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reviewed by Michael Barnholden
Multi-generational family history seems to be the preferred subject of the current novel. The family is the one thing we all know, we all share, we all live with, like it or not. Unhappy or not, families are all alike in their basic construct: mother, father, present or absent as the case may be, and children, repeat back to the beginning of time, and add in the variables of local conditions and you have the basis of the modern novel, or should that be memoir? While our biology betrays us, our sociology can enlighten us. The term parent is gender neutral and implies a certain overlap of nature and nurture.
However, this is where the genre gets confusing and confused. In this case, Moses Lapinsky is writing his memoir which is necessarily the memoir of his family, in this case dominated by the alpha male Sonny “the Charger” Lapinsky. Anyone hear echoes of the Italian Stallion? Of course, local conditions mirror world events. In Toronto an immigrant ghetto is created around Spadina and Bloor and there is of course a white is right backlash that culminates in the anti-Semitic riot that has become known as The Christie Pits riot.
In The Five Books of Moses Lapinsky, Karen X. Tulchinsky has created a faithful portrait of a neighbourhood and a culture through her wide ranging research. The cost of a dozen eggs in depression era Toronto? It’s in there. A sketch of the radical left (is that Emma Goldmann on the streetcar?) neatly juxtaposed with a nascent queer intelligentsia. The pristine white beaches, public but still just out of reach for the poor. Also of course boxing, the sweet science of rage controlled, but also perverted by gamblers against a backdrop of world war that defies understanding.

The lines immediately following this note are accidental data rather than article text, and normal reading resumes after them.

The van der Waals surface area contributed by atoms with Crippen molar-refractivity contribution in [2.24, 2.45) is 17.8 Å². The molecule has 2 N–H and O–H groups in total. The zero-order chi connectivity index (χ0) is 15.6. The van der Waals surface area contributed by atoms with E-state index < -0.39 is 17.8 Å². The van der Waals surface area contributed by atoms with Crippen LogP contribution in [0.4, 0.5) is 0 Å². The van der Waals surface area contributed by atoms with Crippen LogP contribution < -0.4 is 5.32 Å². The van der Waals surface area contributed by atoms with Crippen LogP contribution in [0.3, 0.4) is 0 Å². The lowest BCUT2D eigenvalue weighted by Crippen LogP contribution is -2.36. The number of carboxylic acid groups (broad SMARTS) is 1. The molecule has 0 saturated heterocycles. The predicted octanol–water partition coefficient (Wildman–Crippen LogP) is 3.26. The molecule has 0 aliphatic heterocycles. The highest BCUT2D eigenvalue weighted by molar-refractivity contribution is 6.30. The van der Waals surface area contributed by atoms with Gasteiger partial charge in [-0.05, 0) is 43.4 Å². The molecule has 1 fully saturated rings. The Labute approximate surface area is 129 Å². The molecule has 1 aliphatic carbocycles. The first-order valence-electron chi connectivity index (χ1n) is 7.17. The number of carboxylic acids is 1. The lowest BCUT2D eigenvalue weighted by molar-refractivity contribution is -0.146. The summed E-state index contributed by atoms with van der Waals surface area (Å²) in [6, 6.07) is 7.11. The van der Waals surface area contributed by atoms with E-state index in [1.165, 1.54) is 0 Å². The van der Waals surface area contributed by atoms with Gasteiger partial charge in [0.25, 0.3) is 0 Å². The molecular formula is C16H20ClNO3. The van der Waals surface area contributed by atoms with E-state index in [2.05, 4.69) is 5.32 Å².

Finally we have our subject, evil–evil in the family and evil in the universal human family, with the metaphor of boxing extended back into the family, the endless sparring, round after round of dancing getting ready to unload the knockout punch, the battle for control that moves into the ring, the squared circle with two near men stripped of all, including their essential humanity. The object of the “sport” after all is to knock the other man unconscious. For all intents and purposes, a simulated killing. The ultimate defeat, although occasionally faked.
I still remember vividly one summer night in the early sixties standing out at the end of the farm yard on a little rise in southern Saskatchewan with my father the boxer, frantically trying to find a few minutes of static free radio to listen to then Cassius Clay and Sonny Liston fight “the battle of the century”. It was over in mere moments, unlike World War II, which seems to have never really ended, nor should it, particularly in literature. A phantom punch.
Tulchinsky has very neatly assembled, and I mean that in the best possible way, a very cinematic (her writing has always been that) epic.
One family, one world, one book, one punch.
This review first appeared in The Rain Review of Books (Vol.2, Issue 3 in 2004).